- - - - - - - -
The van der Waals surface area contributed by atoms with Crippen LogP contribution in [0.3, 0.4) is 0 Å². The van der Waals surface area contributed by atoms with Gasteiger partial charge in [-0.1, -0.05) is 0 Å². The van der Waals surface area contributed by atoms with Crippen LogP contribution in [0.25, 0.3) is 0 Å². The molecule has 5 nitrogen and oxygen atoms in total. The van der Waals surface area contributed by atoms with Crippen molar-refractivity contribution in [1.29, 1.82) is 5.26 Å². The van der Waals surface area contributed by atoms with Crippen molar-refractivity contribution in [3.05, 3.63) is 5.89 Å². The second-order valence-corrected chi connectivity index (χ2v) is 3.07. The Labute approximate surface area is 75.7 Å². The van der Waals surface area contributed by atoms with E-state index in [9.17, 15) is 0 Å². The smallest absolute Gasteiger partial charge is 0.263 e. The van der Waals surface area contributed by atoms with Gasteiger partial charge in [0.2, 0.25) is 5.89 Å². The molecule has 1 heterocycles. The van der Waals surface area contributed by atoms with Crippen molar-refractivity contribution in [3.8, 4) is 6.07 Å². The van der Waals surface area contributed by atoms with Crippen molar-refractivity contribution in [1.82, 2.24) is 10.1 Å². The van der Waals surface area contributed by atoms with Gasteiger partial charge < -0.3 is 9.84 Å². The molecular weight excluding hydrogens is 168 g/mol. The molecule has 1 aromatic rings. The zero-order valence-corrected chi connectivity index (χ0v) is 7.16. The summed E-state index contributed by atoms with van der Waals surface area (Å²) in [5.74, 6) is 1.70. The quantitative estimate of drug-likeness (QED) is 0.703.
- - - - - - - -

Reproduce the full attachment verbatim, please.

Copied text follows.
The van der Waals surface area contributed by atoms with Crippen LogP contribution in [0.3, 0.4) is 0 Å². The van der Waals surface area contributed by atoms with Gasteiger partial charge in [-0.1, -0.05) is 0 Å². The van der Waals surface area contributed by atoms with Crippen LogP contribution in [0.25, 0.3) is 0 Å². The molecule has 5 nitrogen and oxygen atoms in total. The van der Waals surface area contributed by atoms with Crippen molar-refractivity contribution in [1.29, 1.82) is 5.26 Å². The van der Waals surface area contributed by atoms with Crippen molar-refractivity contribution in [3.05, 3.63) is 5.89 Å². The second-order valence-corrected chi connectivity index (χ2v) is 3.07. The Labute approximate surface area is 75.7 Å². The van der Waals surface area contributed by atoms with E-state index in [9.17, 15) is 0 Å². The smallest absolute Gasteiger partial charge is 0.263 e. The van der Waals surface area contributed by atoms with Gasteiger partial charge in [0.2, 0.25) is 5.89 Å². The molecule has 1 heterocycles. The van der Waals surface area contributed by atoms with Crippen molar-refractivity contribution in [3.8, 4) is 6.07 Å². The van der Waals surface area contributed by atoms with Crippen molar-refractivity contribution in [1.82, 2.24) is 10.1 Å². The van der Waals surface area contributed by atoms with Gasteiger partial charge < -0.3 is 9.84 Å². The molecular weight excluding hydrogens is 168 g/mol. The molecule has 1 aromatic rings. The zero-order valence-corrected chi connectivity index (χ0v) is 7.16. The summed E-state index contributed by atoms with van der Waals surface area (Å²) in [5.74, 6) is 1.70. The quantitative estimate of drug-likeness (QED) is 0.703.